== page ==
Take a look. Hispanic journalists make up little more than 4 percent of the nation’s print news workforce, about the same percentage as a decade ago. And, with newsrooms shedding jobs faster than rabbits can breed, the number of Hispanic news professionals declined 32 percent in the last six years. This year there are 1,637 Hispanics working in newspaper newsroom, this means there are 766 fewer Latinos in print newsroom today than there were 10 years ago.
More troubling to me as a journalism educator is the decline in news interns of color. News internships are a proven step through the front door and often lead to real job offers for young people. The ASNE report says that in 2008 there were 706 interns of color in newspaper newsrooms, but last year they dropped to 382. Overall, less than a quarter of all interns last year were young people of color.
As champions of newsroom diversity, we have tried shaming, cajoling and even pleading for a place at the table. We give awards to news outlets that seem to be doing a good job at diversifying. We have even managed to convince a handful of major funders to spend their money on ambitious diversity initiatives. Unfortunately, when the economy tanked so did these programs. A few foundations like Dow Jones News Fund and Scripps Howard Foundation have continued to fund training and internships for young journalists of color. But even these valiant efforts are tiny drops in an inky ocean.
Time to reboot diversity in media strategies
What we need now is a transformational initiative for diversity in media like the Carnegie-Knight Initiative on the Future of Journalism Education that has modernized journalism curriculum and turned classrooms into newsrooms at the major J schools to reflect the digital and technological skills needed for 21st century jobs in news.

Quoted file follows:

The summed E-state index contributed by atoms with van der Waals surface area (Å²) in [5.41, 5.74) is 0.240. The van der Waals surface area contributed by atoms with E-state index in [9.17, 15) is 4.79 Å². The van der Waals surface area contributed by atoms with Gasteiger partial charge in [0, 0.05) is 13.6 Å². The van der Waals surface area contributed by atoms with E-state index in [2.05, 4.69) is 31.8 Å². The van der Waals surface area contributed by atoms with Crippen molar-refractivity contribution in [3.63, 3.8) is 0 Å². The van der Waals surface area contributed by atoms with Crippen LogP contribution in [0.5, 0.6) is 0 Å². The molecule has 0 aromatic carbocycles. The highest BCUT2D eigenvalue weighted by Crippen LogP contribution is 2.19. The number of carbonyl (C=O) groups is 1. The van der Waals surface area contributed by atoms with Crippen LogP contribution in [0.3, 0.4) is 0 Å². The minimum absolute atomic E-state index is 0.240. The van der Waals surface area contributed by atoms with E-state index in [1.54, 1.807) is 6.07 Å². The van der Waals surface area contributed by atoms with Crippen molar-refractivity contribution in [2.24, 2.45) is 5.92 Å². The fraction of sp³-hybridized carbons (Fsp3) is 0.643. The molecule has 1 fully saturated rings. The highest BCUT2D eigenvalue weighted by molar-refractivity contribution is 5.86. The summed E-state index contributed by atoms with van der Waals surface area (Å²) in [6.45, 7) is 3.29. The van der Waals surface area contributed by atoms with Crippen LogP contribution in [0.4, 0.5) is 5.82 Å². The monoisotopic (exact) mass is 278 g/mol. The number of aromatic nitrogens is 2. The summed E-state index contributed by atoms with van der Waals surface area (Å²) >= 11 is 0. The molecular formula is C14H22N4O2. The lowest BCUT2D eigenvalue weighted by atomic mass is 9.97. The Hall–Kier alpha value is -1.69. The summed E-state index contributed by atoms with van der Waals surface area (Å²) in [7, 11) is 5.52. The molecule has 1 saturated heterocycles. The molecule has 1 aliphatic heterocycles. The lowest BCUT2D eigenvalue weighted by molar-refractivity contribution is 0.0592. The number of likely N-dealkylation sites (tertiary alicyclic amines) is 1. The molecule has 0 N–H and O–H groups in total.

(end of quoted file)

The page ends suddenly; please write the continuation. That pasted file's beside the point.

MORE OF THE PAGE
Given that past piecemeal approaches have had limited success, let’s launch a bold diversity initiative that brings various stakeholders (the corporate, business and news side of media, the new giant online players, the journalism academy, public education innovators, futurists, technologists and media foundations) to one table to brainstorm collaborative strategies and tools to make it happen in my lifetime.
If we were able to transform journalism education in less than a decade, we can solve the diversity problem. It will take a similar revolution and many more innovative efforts like borderzine.flywheelsites.com, a teaching newsroom and online publishing network that provides student journalists training in writing, reporting, technology and multimedia, places them in internships across the land and helps with post graduation professional development.
In the meantime, my colleagues and I will continue to prepare the new generation of bright, talented bilingual, multimedia-savvy journalism students of color ready for emerging jobs with all types of media. And guess what? They are ready for the revolución and eager to leave home to join it.